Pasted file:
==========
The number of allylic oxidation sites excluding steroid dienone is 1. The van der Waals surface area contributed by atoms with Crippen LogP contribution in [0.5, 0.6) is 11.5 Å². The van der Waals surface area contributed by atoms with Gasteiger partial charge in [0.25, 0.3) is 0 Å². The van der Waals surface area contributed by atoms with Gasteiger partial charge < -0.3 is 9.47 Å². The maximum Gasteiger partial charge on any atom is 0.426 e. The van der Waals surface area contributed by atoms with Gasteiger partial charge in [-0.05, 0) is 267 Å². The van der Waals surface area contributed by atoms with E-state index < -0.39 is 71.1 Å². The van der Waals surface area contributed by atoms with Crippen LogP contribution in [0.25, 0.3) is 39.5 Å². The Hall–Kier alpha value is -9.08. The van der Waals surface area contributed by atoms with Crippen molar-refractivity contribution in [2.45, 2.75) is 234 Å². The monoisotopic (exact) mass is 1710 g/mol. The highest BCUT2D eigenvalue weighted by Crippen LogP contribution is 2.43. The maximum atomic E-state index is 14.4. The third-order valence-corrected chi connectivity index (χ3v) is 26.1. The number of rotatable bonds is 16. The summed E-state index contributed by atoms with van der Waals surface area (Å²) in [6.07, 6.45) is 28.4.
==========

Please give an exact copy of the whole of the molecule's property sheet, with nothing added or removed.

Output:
The number of allylic oxidation sites excluding steroid dienone is 1. The van der Waals surface area contributed by atoms with Crippen LogP contribution in [0.5, 0.6) is 11.5 Å². The van der Waals surface area contributed by atoms with Gasteiger partial charge in [0.25, 0.3) is 0 Å². The van der Waals surface area contributed by atoms with Gasteiger partial charge < -0.3 is 9.47 Å². The maximum Gasteiger partial charge on any atom is 0.426 e. The van der Waals surface area contributed by atoms with Gasteiger partial charge in [-0.05, 0) is 267 Å². The van der Waals surface area contributed by atoms with E-state index < -0.39 is 71.1 Å². The van der Waals surface area contributed by atoms with Crippen LogP contribution in [0.25, 0.3) is 39.5 Å². The Hall–Kier alpha value is -9.08. The van der Waals surface area contributed by atoms with Crippen molar-refractivity contribution in [2.45, 2.75) is 234 Å². The monoisotopic (exact) mass is 1710 g/mol. The highest BCUT2D eigenvalue weighted by Crippen LogP contribution is 2.43. The maximum atomic E-state index is 14.4. The third-order valence-corrected chi connectivity index (χ3v) is 26.1. The number of rotatable bonds is 16. The summed E-state index contributed by atoms with van der Waals surface area (Å²) in [6.07, 6.45) is 28.4.